As a freelance writer in almost every genre for many years, I often get ideas for a book then spend an afternoon, writing an outline for a nonfiction book or synopsis for a novel. This process keeps each book on track, gives a map of sorts to follow if interruptions intervene, and guides the actual writing. After finishing a chapter or two and adding those pages and a cover sheet to the outline or synopsis, I also have a book proposal package to mail to an editor who might be interested. Happily, many were.
With poetry however, none of that worked – at least, not for me. For one thing, ideas for poems on a single theme or topic almost never come to me, whereas full-blown poems often do.
Ever since grade-school days of penciling poems in a Blue Horse Notebook, I have lived with poems as close companions, whom I eventually let go into journals, anthologies, or e-zines. But every time I tried to pick poems for a book, they dispersed like dandelion fluff, and I didn’t know how or where to get them back together in one place. Besides, selecting poems felt like choosing favorites and hurting feelings among left-out friends! So I’d drop the effort and go on to a project as easy as A-B-C. After a while, the clear-cut path of A to Z entries resulted in my researching and writing a couple of life-health encyclopedias!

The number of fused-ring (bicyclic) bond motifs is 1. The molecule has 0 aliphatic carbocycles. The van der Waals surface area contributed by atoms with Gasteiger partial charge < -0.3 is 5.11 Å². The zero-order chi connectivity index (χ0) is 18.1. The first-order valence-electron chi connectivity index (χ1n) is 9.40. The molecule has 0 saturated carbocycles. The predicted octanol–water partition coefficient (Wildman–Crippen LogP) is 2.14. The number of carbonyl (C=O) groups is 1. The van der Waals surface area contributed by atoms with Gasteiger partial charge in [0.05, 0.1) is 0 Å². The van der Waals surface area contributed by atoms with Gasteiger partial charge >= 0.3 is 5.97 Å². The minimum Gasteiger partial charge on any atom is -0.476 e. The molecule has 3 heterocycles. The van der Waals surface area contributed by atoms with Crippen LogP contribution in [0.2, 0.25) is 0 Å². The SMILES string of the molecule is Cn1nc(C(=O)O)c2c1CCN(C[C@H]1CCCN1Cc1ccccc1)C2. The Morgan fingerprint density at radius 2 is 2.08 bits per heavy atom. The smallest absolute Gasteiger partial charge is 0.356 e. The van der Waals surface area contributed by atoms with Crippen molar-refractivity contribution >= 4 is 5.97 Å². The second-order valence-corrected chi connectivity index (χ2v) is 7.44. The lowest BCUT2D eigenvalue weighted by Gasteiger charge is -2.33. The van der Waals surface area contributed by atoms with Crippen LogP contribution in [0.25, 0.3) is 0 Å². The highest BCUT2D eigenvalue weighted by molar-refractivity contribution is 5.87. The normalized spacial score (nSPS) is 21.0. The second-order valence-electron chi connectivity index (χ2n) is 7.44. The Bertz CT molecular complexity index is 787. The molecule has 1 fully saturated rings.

While my poems sat around like proverbial potatoes on a sofa, blue horses fled into parts unknown, and word processing software replaced my notebooks. I set up a computer file with each poem typed on its own page along with the date of its arrival, but the file became too cumbersome to find poems ready to be sent to editors. The poems needed some kind of labels to indicate themes found after the fact (usually when revising) – for example, Faith, Humor, Communication, Bible, Marriage, Children, Social Comment, or other frequently occurring motif.
By the time I stumbled across the website for Hiraeth Press, “Nature” had become a key word. Online I’d learned that the editors had begun Written River, a literary journal as environmentally-friendly as I am! Since they were assembling their first winter issue, I sent 5 unpublished poems on a wintry theme, and they accepted two. With that submission, I also inquired about their interest in a collection of my nature poems, and yes, they would like to see more.
This time I had a definite goal, definite theme, and definite interest of a traditional publisher whose work I admired and who seemed to like mine too!
Using the Search Document feature in Word, I easily found every poem I had labeled as “Nature.” I then copied and pasted each poem into a new file for the book and began to tweak, sort, and arrange poems before sending the complete manuscript to the editors. However, how I went about tweaking, sorting, and arranging poems will take us another step into the book-publishing process with another story for another time — soon. Until then, I hope you take a peek at the “First look at Living in the Nature Poem.”
© 2012, Mary Harwell Sayler, all rights reserved.